Limit Orders

limit order is an order to buy or sell a certain security for a specific price. One thing to keep in mind is that you cannot set a plain limit order to buy a stock above the market price because a better price is already available. So if you wanted to purchase shares of a $100 stock at $100 or less, you can set a limit order that won’t be filled unless the price that you specified becomes available.

Similarly, you can set a limit order to sell a stock when a specific price is available. Imagine that you own stock worth $75 per share and want to sell if the price gets to $80 per share. A limit order can be set at $80, which will be filled only at that price or better. Just remember that you cannot set a limit order to sell below the current market price because there are better prices available.

In a regular stop order, if the price triggers the stop, a market order will be entered. If the order is a stop-limit, then a limit order will be placed conditional on the stop price being triggered. Thus, a stop-limit order will require both a stop price and a limit price, which may or may not be the same.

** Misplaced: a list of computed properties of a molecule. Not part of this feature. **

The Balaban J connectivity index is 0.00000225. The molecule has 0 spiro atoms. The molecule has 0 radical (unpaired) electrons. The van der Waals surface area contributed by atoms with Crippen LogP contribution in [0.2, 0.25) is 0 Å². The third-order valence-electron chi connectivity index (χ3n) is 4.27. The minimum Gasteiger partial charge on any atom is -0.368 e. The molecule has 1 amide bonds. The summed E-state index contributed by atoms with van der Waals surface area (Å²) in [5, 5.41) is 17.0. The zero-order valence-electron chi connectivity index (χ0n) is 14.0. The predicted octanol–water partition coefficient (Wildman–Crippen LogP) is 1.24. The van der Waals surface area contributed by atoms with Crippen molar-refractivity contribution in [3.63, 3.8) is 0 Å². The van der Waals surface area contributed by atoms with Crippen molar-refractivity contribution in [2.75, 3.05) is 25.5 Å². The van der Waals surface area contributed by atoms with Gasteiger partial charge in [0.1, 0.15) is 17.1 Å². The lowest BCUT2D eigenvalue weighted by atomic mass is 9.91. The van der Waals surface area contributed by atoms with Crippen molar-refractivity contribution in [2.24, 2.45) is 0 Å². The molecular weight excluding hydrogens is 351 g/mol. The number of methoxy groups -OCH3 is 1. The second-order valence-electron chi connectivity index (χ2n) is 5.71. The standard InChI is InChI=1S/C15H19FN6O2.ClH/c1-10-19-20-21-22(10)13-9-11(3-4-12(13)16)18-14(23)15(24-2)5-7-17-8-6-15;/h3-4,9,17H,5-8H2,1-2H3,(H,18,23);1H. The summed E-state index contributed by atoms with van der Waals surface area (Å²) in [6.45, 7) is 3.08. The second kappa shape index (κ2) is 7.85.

Stop Orders

Stop orders come in a few different variations, but they are all effectively conditional based on a price that is not yet available in the market when the order is originally placed. When the future price is available, a stop order will be triggered, but depending on its type, the broker will execute them differently.

Many brokers now add the term “stop on quote” to their order types to make it clear that the stop order will be triggered only when a valid quoted price in the market has been met. For example, if you set a stop order with a stop price of $100, it will be triggered only if a valid quote at $100 or better is met.